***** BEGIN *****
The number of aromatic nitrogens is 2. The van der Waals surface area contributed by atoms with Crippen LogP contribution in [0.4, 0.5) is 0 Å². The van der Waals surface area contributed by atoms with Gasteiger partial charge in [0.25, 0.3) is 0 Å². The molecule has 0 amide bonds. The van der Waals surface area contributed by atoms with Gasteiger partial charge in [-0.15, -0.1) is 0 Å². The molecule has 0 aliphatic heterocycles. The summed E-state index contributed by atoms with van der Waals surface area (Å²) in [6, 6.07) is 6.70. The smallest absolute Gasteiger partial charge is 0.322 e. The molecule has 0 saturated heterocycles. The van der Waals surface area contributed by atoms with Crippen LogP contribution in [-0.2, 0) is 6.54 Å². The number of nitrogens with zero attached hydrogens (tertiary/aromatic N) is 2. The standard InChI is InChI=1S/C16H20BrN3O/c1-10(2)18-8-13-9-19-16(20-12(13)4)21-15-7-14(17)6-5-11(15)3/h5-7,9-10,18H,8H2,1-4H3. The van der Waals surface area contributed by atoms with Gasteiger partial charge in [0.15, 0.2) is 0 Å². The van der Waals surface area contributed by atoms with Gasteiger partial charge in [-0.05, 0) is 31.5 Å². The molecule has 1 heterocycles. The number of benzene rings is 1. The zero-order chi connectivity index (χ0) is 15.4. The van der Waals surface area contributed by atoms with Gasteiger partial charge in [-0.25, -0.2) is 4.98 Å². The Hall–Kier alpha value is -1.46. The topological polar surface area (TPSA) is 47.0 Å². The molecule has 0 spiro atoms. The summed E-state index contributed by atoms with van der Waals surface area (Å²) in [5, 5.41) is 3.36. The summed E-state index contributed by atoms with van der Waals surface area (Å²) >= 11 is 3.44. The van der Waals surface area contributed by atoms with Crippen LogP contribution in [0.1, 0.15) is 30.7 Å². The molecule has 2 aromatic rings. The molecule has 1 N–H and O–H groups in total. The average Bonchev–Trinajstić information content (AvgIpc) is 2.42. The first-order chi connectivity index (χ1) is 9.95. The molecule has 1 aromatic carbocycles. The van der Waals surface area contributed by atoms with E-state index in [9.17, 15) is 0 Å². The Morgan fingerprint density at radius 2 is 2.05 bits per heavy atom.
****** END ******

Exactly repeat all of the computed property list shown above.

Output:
The number of aromatic nitrogens is 2. The van der Waals surface area contributed by atoms with Crippen LogP contribution in [0.4, 0.5) is 0 Å². The van der Waals surface area contributed by atoms with Gasteiger partial charge in [0.25, 0.3) is 0 Å². The molecule has 0 amide bonds. The van der Waals surface area contributed by atoms with Gasteiger partial charge in [-0.15, -0.1) is 0 Å². The molecule has 0 aliphatic heterocycles. The summed E-state index contributed by atoms with van der Waals surface area (Å²) in [6, 6.07) is 6.70. The smallest absolute Gasteiger partial charge is 0.322 e. The molecule has 0 saturated heterocycles. The van der Waals surface area contributed by atoms with Crippen LogP contribution in [-0.2, 0) is 6.54 Å². The number of nitrogens with zero attached hydrogens (tertiary/aromatic N) is 2. The standard InChI is InChI=1S/C16H20BrN3O/c1-10(2)18-8-13-9-19-16(20-12(13)4)21-15-7-14(17)6-5-11(15)3/h5-7,9-10,18H,8H2,1-4H3. The van der Waals surface area contributed by atoms with Gasteiger partial charge in [0.15, 0.2) is 0 Å². The van der Waals surface area contributed by atoms with Gasteiger partial charge in [-0.05, 0) is 31.5 Å². The molecule has 1 heterocycles. The number of benzene rings is 1. The zero-order chi connectivity index (χ0) is 15.4. The van der Waals surface area contributed by atoms with Gasteiger partial charge in [-0.25, -0.2) is 4.98 Å². The Hall–Kier alpha value is -1.46. The topological polar surface area (TPSA) is 47.0 Å². The molecule has 0 spiro atoms. The summed E-state index contributed by atoms with van der Waals surface area (Å²) in [5, 5.41) is 3.36. The summed E-state index contributed by atoms with van der Waals surface area (Å²) >= 11 is 3.44. The van der Waals surface area contributed by atoms with Crippen LogP contribution in [0.1, 0.15) is 30.7 Å². The molecule has 2 aromatic rings. The molecule has 1 N–H and O–H groups in total. The average Bonchev–Trinajstić information content (AvgIpc) is 2.42. The first-order chi connectivity index (χ1) is 9.95. The molecule has 1 aromatic carbocycles. The van der Waals surface area contributed by atoms with E-state index in [9.17, 15) is 0 Å². The Morgan fingerprint density at radius 2 is 2.05 bits per heavy atom.